Even in the South, the swim season peaks in the summertime, and that’s when we hear about issues with pool safety. There are many safety issues, from improper equipment and fencing to poor emergency response systems, but the most important issues are health-related. Inspectors find too many pools that are not properly sanitized.
Inspections Lead to Pool Closures
Most public pools, including those in motels, hotels, apartments and clubs, are inspected by public health officials, although this may not happen very often. Sometimes, pools are actually closed because they are unsafe. For home pool owners, these may not seem directly important, but the issues they find are relevant for residential pools as well.
For example, the inspectors in Tarrant County, Texas (Fort Worth) have found pools with inadequate chlorine or improper chemical balance. These maintenance issues are the same as those faced by residential pool owners, and they can only be solved by an effective pool sanitation program like the one DEL recommends for residential pool owners.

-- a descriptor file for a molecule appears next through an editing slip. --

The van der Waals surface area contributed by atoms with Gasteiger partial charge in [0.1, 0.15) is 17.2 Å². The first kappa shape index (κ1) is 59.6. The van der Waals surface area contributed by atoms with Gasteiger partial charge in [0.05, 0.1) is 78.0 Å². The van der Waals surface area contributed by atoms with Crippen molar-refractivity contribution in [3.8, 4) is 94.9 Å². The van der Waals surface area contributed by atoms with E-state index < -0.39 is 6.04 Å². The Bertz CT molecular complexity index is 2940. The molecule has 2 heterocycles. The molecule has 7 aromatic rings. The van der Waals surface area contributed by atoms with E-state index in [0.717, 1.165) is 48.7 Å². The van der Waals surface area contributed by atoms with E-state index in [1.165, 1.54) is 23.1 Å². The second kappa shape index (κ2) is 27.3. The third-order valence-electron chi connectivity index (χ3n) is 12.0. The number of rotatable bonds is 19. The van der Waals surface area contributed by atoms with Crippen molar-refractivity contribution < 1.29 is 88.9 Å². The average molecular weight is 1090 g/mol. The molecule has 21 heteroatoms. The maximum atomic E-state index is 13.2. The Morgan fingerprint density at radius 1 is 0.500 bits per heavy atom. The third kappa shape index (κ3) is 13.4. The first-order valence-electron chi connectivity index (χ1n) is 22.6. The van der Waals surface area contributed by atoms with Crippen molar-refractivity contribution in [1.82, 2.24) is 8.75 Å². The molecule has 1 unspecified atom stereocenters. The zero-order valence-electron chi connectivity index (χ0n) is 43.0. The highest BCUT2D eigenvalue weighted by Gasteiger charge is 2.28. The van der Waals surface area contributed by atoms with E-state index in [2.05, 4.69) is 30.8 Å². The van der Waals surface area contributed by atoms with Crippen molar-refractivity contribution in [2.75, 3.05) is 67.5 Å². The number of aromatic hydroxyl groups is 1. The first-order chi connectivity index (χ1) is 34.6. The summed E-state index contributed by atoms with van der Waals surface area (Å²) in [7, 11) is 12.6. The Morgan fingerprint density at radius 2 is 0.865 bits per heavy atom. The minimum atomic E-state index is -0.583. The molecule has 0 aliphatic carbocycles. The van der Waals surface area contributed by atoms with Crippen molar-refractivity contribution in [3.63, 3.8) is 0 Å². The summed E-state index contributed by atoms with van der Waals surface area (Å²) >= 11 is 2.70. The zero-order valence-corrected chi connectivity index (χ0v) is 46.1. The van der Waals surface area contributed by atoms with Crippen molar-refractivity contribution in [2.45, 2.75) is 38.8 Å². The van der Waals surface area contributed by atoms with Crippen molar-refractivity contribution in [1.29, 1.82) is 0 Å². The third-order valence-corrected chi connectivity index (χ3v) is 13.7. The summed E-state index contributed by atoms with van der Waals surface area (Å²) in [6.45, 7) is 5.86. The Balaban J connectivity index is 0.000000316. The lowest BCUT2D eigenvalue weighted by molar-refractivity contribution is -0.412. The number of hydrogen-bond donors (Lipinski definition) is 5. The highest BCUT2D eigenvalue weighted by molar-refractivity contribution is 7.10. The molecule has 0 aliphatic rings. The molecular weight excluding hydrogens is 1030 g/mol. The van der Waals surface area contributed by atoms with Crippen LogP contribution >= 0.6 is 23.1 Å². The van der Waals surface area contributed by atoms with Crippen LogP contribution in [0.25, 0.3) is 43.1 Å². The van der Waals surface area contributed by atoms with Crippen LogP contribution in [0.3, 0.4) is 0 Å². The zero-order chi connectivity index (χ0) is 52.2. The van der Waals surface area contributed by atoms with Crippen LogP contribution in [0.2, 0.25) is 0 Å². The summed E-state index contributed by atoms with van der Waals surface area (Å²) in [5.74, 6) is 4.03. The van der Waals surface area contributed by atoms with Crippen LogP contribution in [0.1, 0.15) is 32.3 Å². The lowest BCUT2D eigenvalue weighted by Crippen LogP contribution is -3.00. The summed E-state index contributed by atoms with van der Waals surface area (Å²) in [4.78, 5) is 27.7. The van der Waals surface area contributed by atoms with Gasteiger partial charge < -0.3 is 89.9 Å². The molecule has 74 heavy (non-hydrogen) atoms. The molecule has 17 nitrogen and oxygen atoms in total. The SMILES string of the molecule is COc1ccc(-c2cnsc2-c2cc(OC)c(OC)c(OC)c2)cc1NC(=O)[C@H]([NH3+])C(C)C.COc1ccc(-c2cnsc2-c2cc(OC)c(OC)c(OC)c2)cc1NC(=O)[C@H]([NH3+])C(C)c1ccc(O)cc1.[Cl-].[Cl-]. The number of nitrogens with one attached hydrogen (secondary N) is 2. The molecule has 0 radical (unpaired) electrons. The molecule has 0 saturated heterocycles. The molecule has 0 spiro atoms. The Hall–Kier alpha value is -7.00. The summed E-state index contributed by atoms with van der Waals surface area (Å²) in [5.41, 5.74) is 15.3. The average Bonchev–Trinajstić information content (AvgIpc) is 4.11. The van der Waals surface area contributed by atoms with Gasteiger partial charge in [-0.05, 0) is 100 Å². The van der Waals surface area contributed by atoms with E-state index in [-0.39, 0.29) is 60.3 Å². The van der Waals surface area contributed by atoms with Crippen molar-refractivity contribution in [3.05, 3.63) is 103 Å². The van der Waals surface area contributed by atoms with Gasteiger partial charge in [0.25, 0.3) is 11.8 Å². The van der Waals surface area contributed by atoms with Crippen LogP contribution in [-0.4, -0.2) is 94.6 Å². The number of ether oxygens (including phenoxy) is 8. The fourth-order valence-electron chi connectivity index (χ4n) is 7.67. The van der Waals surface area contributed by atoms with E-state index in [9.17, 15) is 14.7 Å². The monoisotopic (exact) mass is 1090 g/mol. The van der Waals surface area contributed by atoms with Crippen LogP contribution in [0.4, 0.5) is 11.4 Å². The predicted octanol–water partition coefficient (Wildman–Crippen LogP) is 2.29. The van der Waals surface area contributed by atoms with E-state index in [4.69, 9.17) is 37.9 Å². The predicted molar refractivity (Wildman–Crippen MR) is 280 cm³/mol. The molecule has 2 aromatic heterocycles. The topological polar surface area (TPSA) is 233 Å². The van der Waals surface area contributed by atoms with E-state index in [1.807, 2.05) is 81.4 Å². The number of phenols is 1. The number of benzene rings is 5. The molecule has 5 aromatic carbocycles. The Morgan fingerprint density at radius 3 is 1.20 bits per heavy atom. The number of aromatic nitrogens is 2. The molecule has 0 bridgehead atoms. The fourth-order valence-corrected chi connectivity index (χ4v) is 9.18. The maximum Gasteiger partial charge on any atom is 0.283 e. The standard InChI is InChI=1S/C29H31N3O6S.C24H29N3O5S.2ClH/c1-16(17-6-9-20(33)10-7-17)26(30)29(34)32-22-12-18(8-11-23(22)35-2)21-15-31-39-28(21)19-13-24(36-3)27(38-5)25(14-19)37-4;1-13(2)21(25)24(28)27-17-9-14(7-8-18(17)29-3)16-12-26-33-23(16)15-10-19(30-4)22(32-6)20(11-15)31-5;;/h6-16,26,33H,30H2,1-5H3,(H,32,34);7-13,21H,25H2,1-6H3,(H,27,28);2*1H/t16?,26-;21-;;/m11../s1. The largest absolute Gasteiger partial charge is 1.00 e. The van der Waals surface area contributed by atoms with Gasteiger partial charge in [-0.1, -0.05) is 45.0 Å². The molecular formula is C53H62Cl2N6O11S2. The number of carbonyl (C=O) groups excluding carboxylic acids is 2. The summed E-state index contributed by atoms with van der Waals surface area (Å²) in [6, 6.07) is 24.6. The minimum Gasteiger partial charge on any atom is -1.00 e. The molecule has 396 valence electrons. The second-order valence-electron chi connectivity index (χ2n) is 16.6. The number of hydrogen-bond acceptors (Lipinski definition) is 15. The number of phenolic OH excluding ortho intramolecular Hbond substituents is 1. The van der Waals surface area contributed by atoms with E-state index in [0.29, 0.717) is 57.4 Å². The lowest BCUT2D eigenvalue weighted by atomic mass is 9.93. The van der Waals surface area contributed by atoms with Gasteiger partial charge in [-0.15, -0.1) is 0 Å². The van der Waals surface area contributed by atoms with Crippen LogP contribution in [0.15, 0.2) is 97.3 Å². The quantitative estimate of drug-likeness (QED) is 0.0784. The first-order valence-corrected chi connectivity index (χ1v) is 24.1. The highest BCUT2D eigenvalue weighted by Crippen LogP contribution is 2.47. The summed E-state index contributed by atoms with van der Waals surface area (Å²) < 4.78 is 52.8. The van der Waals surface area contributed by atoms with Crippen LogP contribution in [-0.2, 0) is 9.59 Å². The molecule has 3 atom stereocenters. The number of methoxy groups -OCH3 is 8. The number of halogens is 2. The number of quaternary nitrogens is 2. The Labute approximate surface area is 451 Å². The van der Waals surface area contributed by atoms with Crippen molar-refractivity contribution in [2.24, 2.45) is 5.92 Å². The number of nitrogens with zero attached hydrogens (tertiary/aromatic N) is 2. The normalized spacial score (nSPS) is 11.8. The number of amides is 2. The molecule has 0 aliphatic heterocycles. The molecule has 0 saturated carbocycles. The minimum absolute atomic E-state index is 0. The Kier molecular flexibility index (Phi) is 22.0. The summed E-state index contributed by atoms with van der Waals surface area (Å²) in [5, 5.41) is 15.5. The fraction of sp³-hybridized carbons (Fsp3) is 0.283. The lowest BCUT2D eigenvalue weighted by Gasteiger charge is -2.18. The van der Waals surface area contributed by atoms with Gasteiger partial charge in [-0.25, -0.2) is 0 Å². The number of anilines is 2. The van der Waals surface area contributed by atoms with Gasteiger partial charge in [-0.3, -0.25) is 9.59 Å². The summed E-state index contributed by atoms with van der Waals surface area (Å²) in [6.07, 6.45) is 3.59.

Residential Pools DO Have Sanitation Issues
In case you thought that the nice neighborhood kids who use your pool would never pee in it, think again. Research by the Water Quality & Health Council has found that 1 in five adults admit to peeing in the pool on occasion, and it’s not likely the number is lower for kids. There’s something about being in water that frees the bladder!
Luckily, ozone oxidizes the chemicals in urine that can interact with chlorine to create the more dangerous chloramines. In addition, an ozone based sanitation program which combines a properly sized ozone generator with a residual level of chlorine (about 1/3 as much chlorine as a chlorine only pool), will be effective against the more powerful threats to your swimmers’ health, including Cryptosporidium.
Always remember: people use pools, and people carry germs and contaminants that can infect other people. There’s no getting around that, but a good sanitation program can counteract it.